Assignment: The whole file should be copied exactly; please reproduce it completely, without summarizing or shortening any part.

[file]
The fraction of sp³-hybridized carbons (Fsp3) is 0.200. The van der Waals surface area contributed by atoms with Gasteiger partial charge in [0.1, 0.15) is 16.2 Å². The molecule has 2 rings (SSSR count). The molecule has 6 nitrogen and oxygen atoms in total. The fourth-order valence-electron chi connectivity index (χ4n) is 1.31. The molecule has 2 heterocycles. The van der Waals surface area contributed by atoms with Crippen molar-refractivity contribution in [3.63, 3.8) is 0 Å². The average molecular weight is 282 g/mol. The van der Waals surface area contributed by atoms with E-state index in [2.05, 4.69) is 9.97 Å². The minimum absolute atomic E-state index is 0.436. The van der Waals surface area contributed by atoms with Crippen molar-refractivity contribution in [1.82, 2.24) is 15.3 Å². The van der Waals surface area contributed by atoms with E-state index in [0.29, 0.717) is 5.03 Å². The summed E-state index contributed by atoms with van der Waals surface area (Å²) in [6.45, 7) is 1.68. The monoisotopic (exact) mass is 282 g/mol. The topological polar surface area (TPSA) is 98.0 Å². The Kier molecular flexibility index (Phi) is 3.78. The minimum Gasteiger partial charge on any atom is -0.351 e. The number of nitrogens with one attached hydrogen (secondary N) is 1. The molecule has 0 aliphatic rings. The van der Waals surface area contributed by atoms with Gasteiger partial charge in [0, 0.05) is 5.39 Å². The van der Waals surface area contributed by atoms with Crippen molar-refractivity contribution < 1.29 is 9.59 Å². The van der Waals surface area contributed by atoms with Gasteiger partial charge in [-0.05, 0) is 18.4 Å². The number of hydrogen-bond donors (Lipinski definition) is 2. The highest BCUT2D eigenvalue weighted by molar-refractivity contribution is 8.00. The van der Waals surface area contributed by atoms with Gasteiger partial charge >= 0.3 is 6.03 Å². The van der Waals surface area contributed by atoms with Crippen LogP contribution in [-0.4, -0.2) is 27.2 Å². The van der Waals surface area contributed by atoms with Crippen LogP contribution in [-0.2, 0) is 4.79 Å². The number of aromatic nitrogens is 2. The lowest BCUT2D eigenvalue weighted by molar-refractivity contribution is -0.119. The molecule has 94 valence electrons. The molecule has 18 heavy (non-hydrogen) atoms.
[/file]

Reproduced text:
The fraction of sp³-hybridized carbons (Fsp3) is 0.200. The van der Waals surface area contributed by atoms with Gasteiger partial charge in [0.1, 0.15) is 16.2 Å². The molecule has 2 rings (SSSR count). The molecule has 6 nitrogen and oxygen atoms in total. The fourth-order valence-electron chi connectivity index (χ4n) is 1.31. The molecule has 2 heterocycles. The van der Waals surface area contributed by atoms with Crippen molar-refractivity contribution in [3.63, 3.8) is 0 Å². The average molecular weight is 282 g/mol. The van der Waals surface area contributed by atoms with E-state index in [2.05, 4.69) is 9.97 Å². The minimum absolute atomic E-state index is 0.436. The van der Waals surface area contributed by atoms with Crippen molar-refractivity contribution in [1.82, 2.24) is 15.3 Å². The van der Waals surface area contributed by atoms with E-state index in [0.29, 0.717) is 5.03 Å². The summed E-state index contributed by atoms with van der Waals surface area (Å²) in [6.45, 7) is 1.68. The monoisotopic (exact) mass is 282 g/mol. The topological polar surface area (TPSA) is 98.0 Å². The Kier molecular flexibility index (Phi) is 3.78. The minimum Gasteiger partial charge on any atom is -0.351 e. The number of nitrogens with one attached hydrogen (secondary N) is 1. The molecule has 0 aliphatic rings. The van der Waals surface area contributed by atoms with Gasteiger partial charge in [0, 0.05) is 5.39 Å². The van der Waals surface area contributed by atoms with Crippen molar-refractivity contribution < 1.29 is 9.59 Å². The van der Waals surface area contributed by atoms with Gasteiger partial charge in [-0.05, 0) is 18.4 Å². The number of hydrogen-bond donors (Lipinski definition) is 2. The highest BCUT2D eigenvalue weighted by molar-refractivity contribution is 8.00. The van der Waals surface area contributed by atoms with Gasteiger partial charge >= 0.3 is 6.03 Å². The van der Waals surface area contributed by atoms with Crippen LogP contribution in [-0.4, -0.2) is 27.2 Å². The van der Waals surface area contributed by atoms with Crippen LogP contribution in [-0.2, 0) is 4.79 Å². The number of aromatic nitrogens is 2. The lowest BCUT2D eigenvalue weighted by molar-refractivity contribution is -0.119. The molecule has 94 valence electrons. The molecule has 18 heavy (non-hydrogen) atoms.